Typical reader assembly embodiments include plate imaging elements and user interface elements, either in electrical communication with one another or combined into an integral assembly as shown in FIG. 1, although those of ordinary skill in the art having the benefit of this disclosure will recognize additional arrangements and embodiments incorporating the elements shown and described herein. FIG. 3 illustrates one overview of a reader assembly having a plate imaging unit, reader system, and a user interface, computer processor. The assembly typically includes an image processing engine, for instance 220 as shown in FIG. 4, to perform any of the colony counting, monitoring, observing, enumerating of biological growth, when present, on the growth plate as illustrated and described herein. In particular examples, the computer processor 150 is a qualified laptop, tablet, or the like running plate analyzer processing. Alternative examples include remote processing and the like.

As shown in FIG. 4, the reader system may include an imaging device 12 adjacent to the plate 20 in an imaging position. An alignment bracket may secure the elements in a semi-fixed position. For instance, a lower fitting 214 may be affixed to the illumination system, housing, or the like. Similarly, an upper fitting 212 may be affixed to the imaging unit, devices, housing, or the like. The lower fitting 212 and upper fitting 214 may be secured about one another in a variety of configurations and alignments, including, but not limited to, with a fastener 214 or similar linkage. The lower fitting 212 and upper fitting 214 may be positioned together with at least one adjustment. In certain examples, the adjustment includes an off-axis, i.e. a horizontal, vertical, or the similar, adjustment.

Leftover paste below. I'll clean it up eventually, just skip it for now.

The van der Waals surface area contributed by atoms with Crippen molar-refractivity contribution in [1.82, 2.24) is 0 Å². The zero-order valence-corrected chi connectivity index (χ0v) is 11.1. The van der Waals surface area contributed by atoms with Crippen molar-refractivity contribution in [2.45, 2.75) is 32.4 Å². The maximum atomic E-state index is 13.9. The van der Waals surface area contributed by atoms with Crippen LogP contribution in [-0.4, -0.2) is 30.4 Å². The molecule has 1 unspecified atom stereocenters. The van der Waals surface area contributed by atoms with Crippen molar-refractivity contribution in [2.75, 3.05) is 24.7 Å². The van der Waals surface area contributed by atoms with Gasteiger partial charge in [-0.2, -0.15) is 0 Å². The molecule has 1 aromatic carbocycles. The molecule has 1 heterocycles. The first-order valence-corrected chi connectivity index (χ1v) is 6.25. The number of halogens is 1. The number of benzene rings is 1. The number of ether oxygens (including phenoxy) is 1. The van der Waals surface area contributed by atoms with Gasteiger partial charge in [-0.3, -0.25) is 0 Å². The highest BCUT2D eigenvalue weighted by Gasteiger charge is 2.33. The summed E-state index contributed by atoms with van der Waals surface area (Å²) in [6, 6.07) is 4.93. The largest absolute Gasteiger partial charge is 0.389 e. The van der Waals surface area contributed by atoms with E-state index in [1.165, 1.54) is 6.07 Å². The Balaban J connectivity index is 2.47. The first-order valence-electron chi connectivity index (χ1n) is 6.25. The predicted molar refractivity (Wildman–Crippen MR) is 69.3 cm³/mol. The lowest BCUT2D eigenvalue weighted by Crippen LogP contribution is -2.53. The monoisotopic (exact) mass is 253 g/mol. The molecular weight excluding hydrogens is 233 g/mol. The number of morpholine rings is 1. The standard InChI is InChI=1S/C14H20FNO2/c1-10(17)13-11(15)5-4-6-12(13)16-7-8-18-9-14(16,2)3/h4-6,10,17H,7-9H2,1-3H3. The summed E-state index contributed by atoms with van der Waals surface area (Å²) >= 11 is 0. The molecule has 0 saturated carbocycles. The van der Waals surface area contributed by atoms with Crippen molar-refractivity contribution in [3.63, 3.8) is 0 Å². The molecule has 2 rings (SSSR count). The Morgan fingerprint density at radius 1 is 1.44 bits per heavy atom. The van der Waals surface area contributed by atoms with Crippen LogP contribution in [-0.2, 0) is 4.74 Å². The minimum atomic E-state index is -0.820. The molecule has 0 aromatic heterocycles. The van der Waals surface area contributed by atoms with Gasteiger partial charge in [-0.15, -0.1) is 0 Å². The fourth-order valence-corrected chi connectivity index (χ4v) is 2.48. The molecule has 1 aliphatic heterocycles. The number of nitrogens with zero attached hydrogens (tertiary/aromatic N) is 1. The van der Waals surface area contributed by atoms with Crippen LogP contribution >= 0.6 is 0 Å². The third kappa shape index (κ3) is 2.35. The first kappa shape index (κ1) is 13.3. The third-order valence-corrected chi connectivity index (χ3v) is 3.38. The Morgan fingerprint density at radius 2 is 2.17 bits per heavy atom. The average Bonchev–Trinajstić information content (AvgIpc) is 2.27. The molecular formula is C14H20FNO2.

The system may include sensors 154 to indicate any of the alignment and/or alert system errors shown and described herein. Further, the system may include illumination control 156 to control any of the illumination elements and aspects shown and described herein. In addition, the system may include power distribution 158 to control and distribute power for any of the elements and aspects shown and described herein, and a power supply 162, including but not limited to an external power supply. In particular examples, the system includes a code reader 170 to assign sample identification information, and in some examples count results described herein. Certain reader system elements are in electrical communication with a user interface, for instance computer processor 150, via a unified communication interface 160 and/or USB connection 152, 152′ or the like. Those skilled in the art having the benefit of this disclosure will recognize additional electrical communication platforms, including adjacent, integral, and/or remote connection arrangements.

Operation of the assembly may be triggered in a variety of ways, including, but not limited to, manual selection on a user interface, voice activation, remote or timed start, manual positioning of the plate, and the like. FIG. 1A shows one example of a manual positioning of the plate 20 within the tray holder nest 66. For instance, seating the raised platform large foot 28 first in the holder nest 66, followed by aligning the proximate extension smaller feet 18 in the holder nest 66 to create the aligned position shown in FIG. 2. FIGS. 2 and 11A show examples of a manual positioning of the plate. As illustrated, a user may manually load the plate into tray holder 66 (including aligning any of the growth plate features with any of the tray holder features shown and described herein) which is extending from the device, i.e. is outside and adjacent imaging aspects of the device. The user may then transport the tray holder 66 into the device, for instance manually transport, along a fixed axis 88/200 into a focal alignment with an imaging device in the reader system. In certain examples, the tray holder 66 snaps into place with a position bearing to confirm a centered position with the imaging device within the reader system.